W3C home > Mailing lists > Public > public-webapps@w3.org > January to March 2013

Re: Allow ... centralized dialog up front

From: Glenn Maynard <glenn@zewt.org>
Date: Fri, 1 Feb 2013 18:52:41 -0600
Message-ID: <CABirCh9wDr8u1cJHZ=CsNSS_9afTp_SOPWrZfC_RdCDG9hpG4g@mail.gmail.com>
To: Anne van Kesteren <annevk@annevk.nl>
Cc: Florian Bösch <pyalot@gmail.com>, Webapps WG <public-webapps@w3.org>
On Fri, Feb 1, 2013 at 3:12 AM, Anne van Kesteren <annevk@annevk.nl> wrote:

> On Thu, Jan 31, 2013 at 2:18 PM, Florian Bösch <pyalot@gmail.com> wrote:
> > I would propose to centralize this and make it an up-front dialog
> remembered
> > for a site such that:
>
> That kind of bulk approach does not work. Users don't understand
> what's going on. (This has been discussed in the past too, I suggest
> you read the archives of this list, public-web-notifications maybe,
> and probably public-device-apis.)
>

A bulk dialog is also bad UX: it's asking for a bunch of permissions
independently of the user actually using them, so the user doesn't know why
the site is asking for it.  If you ask the user "this site wants to know
where you are" when they click a "show driving directions" button, it's
infinitely more obvious to the user *why* the site wants this
permission--because it relates to the thing they just clicked.

On Fri, Feb 1, 2013 at 8:29 AM, Florian Bösch <pyalot@gmail.com> wrote:

> Repetitive permission dialog popups at random UI-flows will not solve the
> permission fatique any more than a centralized one does.
>

It does, because they're being asked for permission in response to doing
something.  It's much clearer and less annoying to be asked "allow this app
to use your camera?" when you click the "take a picture and post it" than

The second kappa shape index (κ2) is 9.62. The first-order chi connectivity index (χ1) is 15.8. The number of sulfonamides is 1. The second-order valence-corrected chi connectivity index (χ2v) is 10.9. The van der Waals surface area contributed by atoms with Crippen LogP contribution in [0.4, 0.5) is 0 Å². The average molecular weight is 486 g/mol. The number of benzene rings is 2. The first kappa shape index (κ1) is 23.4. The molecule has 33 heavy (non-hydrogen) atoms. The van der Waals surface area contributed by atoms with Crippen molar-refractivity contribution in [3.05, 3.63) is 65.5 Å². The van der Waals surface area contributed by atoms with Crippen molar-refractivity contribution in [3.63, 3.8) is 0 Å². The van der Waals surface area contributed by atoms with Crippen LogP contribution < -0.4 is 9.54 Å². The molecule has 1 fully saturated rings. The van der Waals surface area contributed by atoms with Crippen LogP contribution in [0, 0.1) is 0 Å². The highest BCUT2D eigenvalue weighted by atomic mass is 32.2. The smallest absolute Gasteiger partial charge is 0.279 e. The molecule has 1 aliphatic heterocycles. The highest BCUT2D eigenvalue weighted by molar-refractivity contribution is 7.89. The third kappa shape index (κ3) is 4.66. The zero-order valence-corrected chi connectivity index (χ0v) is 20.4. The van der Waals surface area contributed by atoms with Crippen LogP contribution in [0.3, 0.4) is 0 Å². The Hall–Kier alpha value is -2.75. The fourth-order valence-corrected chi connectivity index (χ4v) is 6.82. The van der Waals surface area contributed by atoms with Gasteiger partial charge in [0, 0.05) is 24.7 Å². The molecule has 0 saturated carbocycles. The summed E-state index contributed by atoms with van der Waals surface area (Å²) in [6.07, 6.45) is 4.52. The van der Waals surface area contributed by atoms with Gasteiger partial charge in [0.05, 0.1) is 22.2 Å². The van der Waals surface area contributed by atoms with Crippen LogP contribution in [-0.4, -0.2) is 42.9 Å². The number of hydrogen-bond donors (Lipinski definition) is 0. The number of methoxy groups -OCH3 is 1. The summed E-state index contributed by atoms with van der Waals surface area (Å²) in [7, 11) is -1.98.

to get a dialog with a big list of permission requests in advance, when you
don't know what features each permission is for or if you'll want to use
those features.

- extension of trust towards a site regardless of what they ask for (do I
> trust that Indie game developer? Yes! Do I trust google? No! or vice versa)
>

This is unrelated.  Browsers can give an "allow all permissions for this
site" option if they want.  I doubt they will, unless it's buried in an
options dialog somewhere or something.

- make it easy for developers not to add UI-flows into their application
> leading to things the user didn't want to give (Do we want a menu entry
> "save to local storage" if the user checked off the box to allow local
> storage? I think not.)
>

(I don't know what this means, but I think you're stretching a bit.)

- make it easy for developers to not waste users time by pretending to have
> a working application, which requires things the user didn't want to give.
> (Do we really want to offer our geolocated, web-camera using chat app to
> users who didn't want to give permission to to either? I think not. Do we
> want to make him find that out after he's been entering our UI-flow and
> been pressing buttons 5 minutes later? I think not.)
>

Of course you do; they simply use the chat app with geolocation and the
camera disabled.

If you want to say "this site requires access to your location", you don't
change the security model.  Just say it on the page.

-- 
Glenn Maynard
Received on Saturday, 2 February 2013 00:53:09 GMT

This archive was generated by hypermail 2.3.1 : Tuesday, 26 March 2013 18:49:57 GMT